Beginning four months ago, the National University, Osa Conservation, and University of Costa Rica have been uniting forces in order to carry out the establishment and development of organic mother vanilla plants in the Osa. Since the cultivation is very profitable, it would be a good economic opportunity for the farmers in the southern part of the country, many of whom do not have job opportunities. A trial plot has been placed on Osa Conservation’s Osa Verde farm.

One of the problems facing the cultivation of vanilla is that of pests and diseases that affect a part or all of the cultivation. Often the use of agricultural chemicals has controlled these problems but we are undertaking a completely organic trial. Beneficial microorganisms from University of Costa Rica’s Agricultural Microbiology laboratory strains bank and other beneficial microorganism that already have been isolated from Osa Verde’s forest soil are being utilized for this trial. The microorganisms will be multiplied and evaluated in the trial. In this work, one creates an organic techno12688270_764387100362270_4366647257822921076_nlogy packet, a base of bacterias and and fungi that serve to control the pests and diseases.

Additionally, we intend to provide local farmers that are interested in sowing vanilla with high quality cuttings for the plant with the desired characteristics of vanillin. These cuttings can be purchased on the market, but the sales of these species of vanilla is often of poor quality. In order for the farmers to undertake their own production and gain access to the market, both nationally and internationally, the National University will help by serving as a guide and collaborator.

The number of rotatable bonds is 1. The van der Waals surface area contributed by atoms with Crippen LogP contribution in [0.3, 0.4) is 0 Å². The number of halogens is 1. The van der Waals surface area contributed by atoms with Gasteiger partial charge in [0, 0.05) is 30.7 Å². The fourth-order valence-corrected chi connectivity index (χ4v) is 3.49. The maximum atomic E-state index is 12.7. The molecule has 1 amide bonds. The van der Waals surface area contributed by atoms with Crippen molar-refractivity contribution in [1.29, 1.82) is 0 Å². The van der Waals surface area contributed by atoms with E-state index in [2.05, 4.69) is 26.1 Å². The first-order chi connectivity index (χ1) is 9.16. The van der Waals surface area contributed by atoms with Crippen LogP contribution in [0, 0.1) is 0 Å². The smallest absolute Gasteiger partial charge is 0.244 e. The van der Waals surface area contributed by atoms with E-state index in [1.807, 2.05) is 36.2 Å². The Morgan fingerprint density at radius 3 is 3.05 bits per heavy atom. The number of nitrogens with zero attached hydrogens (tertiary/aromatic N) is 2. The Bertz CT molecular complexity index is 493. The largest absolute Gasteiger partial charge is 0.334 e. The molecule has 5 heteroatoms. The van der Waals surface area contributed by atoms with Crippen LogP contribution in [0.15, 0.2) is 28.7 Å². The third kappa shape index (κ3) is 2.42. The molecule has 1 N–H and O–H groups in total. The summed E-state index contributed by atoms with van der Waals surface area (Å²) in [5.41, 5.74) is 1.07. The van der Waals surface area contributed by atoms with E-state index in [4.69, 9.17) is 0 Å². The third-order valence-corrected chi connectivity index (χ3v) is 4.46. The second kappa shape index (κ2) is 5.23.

In order to carry out this research, the following objectives have been defined:

  1. Develop and establish organic mother plants of vanilla, so that the IMG_20160219_091546farmers in the area have high quality and healthy vanilla cuttings for the establishment on their own farms.
  2. Establish a vanilla farm that is demonstrative and educational for the farmers in the southern area, where a protocol for growing organic vanilla in agroforestry systems is implemented.
  3. Determine the main phytosanitary problems present in vanilla plants found in the wild and identify potential biocontrol found in association.